David Del Valle's mortar and pestle combine to resemble ancient Colombian artefact
Colombian designer David Del Valle and studio Tu Taller Design have created a mortar and pestle using shapes taken from an ancient local relic, which fit together seamlessly.
The design takes inspiration from the colours and textures of artefacts traced back to the Quimbaya civilisation, found in what is now Colombia and dated between the 4th and 7th century AD.
Many of these household items have smooth, bulbous edges and are finished in a single colour.
Del Valle and Tu Taller Design's pestle and mortar – heavy devices used to grind and crush spices, seeds and other substances – rest perfectly inside one another.
"We want to make an object of interaction, elegance and functionality," said the designer. "Our product is designed for people who like to be creative in the kitchen, in a meeting or at a special moment."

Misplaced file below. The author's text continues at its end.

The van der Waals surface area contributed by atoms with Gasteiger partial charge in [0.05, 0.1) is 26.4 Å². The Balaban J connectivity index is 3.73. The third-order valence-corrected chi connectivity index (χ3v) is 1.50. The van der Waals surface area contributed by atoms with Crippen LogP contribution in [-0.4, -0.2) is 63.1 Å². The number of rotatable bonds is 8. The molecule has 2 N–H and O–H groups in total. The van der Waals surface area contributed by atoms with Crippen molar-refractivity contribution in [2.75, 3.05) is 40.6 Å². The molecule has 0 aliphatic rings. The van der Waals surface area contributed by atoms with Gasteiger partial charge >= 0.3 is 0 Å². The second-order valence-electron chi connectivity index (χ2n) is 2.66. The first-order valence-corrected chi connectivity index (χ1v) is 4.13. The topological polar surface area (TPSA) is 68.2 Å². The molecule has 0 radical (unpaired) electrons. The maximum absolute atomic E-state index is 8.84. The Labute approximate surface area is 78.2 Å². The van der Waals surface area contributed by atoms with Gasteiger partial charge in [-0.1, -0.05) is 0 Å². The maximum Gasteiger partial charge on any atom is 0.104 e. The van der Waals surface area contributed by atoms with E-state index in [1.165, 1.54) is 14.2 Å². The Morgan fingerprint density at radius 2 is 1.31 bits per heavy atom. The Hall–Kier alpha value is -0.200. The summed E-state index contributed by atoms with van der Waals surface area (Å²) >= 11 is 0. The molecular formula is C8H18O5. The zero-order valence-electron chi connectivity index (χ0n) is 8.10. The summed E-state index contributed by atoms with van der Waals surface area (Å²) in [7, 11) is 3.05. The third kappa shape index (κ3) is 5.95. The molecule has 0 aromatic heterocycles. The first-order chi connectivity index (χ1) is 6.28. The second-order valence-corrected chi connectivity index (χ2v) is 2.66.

When fitted together with the bowl-like pestle turned upside down, they resemble a poporo, one of the most recognisable — and minimally designed — pre-Columbian products.
The relic has a receptacle and a lid that join atop each other seamlessly, and was used for storing lime and chewable coca leaves.
Available in black or white, the mortar and pestle reflect the smooth surfaces of a poporo, but are made of resin instead of the traditional gold and copper alloy.
"We do not seek to be literal in our objects, nor to replicate what has already been done," said Del Valle. "Instead we focus on abstracting and reinterpreting objects for everyday use based on values found in that culture."
The designer hopes the device will be "a piece of Colombian design that evokes with the form and concept our country".
Kitchenware with minimal forms has also been created by designer Mark Braun, whose tabletop pestle and mortar is based on traditional millstones, whiel studio De Allegri and Fogale produced a pepper grinder from two contrasting sculptural stones.